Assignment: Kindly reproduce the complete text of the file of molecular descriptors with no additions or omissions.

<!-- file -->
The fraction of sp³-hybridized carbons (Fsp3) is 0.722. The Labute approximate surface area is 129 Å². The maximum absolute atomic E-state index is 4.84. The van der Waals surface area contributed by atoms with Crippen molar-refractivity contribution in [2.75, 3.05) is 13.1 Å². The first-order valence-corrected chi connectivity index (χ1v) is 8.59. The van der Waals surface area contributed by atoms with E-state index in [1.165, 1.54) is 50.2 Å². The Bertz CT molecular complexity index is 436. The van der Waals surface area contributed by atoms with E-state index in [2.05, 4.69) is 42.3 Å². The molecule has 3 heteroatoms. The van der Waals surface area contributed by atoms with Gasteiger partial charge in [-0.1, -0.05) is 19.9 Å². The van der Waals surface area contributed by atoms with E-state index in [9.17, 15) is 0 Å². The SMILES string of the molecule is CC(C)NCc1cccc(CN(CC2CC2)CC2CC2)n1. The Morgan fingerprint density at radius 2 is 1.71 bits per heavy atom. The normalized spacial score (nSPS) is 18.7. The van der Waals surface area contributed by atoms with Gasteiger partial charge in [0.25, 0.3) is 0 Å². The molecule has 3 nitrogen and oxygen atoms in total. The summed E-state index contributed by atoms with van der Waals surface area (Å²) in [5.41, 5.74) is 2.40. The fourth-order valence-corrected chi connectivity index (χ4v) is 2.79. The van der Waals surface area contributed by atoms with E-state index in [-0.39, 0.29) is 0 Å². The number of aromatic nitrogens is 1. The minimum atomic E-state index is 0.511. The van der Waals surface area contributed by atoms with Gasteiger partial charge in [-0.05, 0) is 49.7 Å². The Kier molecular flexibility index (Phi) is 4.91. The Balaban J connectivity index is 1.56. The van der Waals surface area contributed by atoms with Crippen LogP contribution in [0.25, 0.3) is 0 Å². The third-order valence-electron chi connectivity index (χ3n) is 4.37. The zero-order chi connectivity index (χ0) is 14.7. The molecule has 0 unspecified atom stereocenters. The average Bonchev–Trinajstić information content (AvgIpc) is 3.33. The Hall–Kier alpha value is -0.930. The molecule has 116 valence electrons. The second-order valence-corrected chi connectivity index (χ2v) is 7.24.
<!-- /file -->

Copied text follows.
The fraction of sp³-hybridized carbons (Fsp3) is 0.722. The Labute approximate surface area is 129 Å². The maximum absolute atomic E-state index is 4.84. The van der Waals surface area contributed by atoms with Crippen molar-refractivity contribution in [2.75, 3.05) is 13.1 Å². The first-order valence-corrected chi connectivity index (χ1v) is 8.59. The van der Waals surface area contributed by atoms with E-state index in [1.165, 1.54) is 50.2 Å². The Bertz CT molecular complexity index is 436. The van der Waals surface area contributed by atoms with E-state index in [2.05, 4.69) is 42.3 Å². The molecule has 3 heteroatoms. The van der Waals surface area contributed by atoms with Gasteiger partial charge in [-0.1, -0.05) is 19.9 Å². The van der Waals surface area contributed by atoms with E-state index in [9.17, 15) is 0 Å². The SMILES string of the molecule is CC(C)NCc1cccc(CN(CC2CC2)CC2CC2)n1. The Morgan fingerprint density at radius 2 is 1.71 bits per heavy atom. The normalized spacial score (nSPS) is 18.7. The van der Waals surface area contributed by atoms with Gasteiger partial charge in [0.25, 0.3) is 0 Å². The molecule has 3 nitrogen and oxygen atoms in total. The summed E-state index contributed by atoms with van der Waals surface area (Å²) in [5.41, 5.74) is 2.40. The fourth-order valence-corrected chi connectivity index (χ4v) is 2.79. The van der Waals surface area contributed by atoms with E-state index in [-0.39, 0.29) is 0 Å². The number of aromatic nitrogens is 1. The minimum atomic E-state index is 0.511. The van der Waals surface area contributed by atoms with Gasteiger partial charge in [-0.05, 0) is 49.7 Å². The Kier molecular flexibility index (Phi) is 4.91. The Balaban J connectivity index is 1.56. The van der Waals surface area contributed by atoms with Crippen LogP contribution in [0.25, 0.3) is 0 Å². The third-order valence-electron chi connectivity index (χ3n) is 4.37. The zero-order chi connectivity index (χ0) is 14.7. The molecule has 0 unspecified atom stereocenters. The average Bonchev–Trinajstić information content (AvgIpc) is 3.33. The Hall–Kier alpha value is -0.930. The molecule has 116 valence electrons. The second-order valence-corrected chi connectivity index (χ2v) is 7.24.